California has moved towards final approval of The Fair Debt Buyers Practices Act (SB 890), setting the stage for regulations that affect debt buyers who try to collect from people. What’s it mean to you?
Under the new law, introduced in 2011, debt buyers would need to produce actual proof that they are attempting to collect the correct amount of money from the right person. They would also need to provide certain disclosures, including one that lets you know that the debt is legally unenforceable by virtue of the statute of limitations (that’s the time allowed for collection) has passed.
This may not sound like it’s difficult or particularly onerous, but remember that consumer debt is sold by virtue of a computer record dump rather than with an entire paper trail attached to it. A debt buyer typically gets a computer file consisting of the consumer’s contact information, the credit card account number, open date, and balance due.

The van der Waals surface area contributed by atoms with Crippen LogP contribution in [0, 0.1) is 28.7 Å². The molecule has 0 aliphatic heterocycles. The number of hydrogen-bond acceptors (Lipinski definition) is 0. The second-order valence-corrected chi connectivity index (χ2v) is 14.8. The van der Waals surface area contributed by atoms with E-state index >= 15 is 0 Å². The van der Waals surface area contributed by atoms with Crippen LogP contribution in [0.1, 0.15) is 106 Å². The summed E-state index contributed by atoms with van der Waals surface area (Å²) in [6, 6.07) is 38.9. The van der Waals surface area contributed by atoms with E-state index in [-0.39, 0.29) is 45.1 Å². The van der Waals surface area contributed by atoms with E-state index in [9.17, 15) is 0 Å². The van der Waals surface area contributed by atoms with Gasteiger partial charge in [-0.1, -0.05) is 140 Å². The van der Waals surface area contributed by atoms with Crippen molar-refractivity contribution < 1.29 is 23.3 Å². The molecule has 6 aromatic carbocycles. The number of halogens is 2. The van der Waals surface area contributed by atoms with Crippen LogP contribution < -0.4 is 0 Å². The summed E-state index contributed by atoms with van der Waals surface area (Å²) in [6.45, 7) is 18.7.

More information raises the cost to the debt buyer, so they don’t usually spring for it. Now they’re going to have to.
California consumers should breathe a sigh of relief, but need to remember that The Fair Debt Buyers Practices Act doesn’t prevent debt buyers from collecting. Rather, the Act provides for protections in the event that the debt buyer attempts to collect without providing required disclosures and maintaining proper documents.
You’re going to need to stay on your toes to watch out for shenanigans, and you’re going to need a good lawyer who’s up to snuff on this particular law. Any new law will evolve fairly quickly in the way it’s applied in the court system, and I expect to be no different.
Debt buyers who violate The Fair Debt Buyers Practices Act can be held liable to the consumer for damages of up to $2,000 plus legal fees and costs. In other words, the debt buyer who steps over the line will be the one paying your lawyer.
The press release from California Attorney General Kamala D. Harris can be found here.
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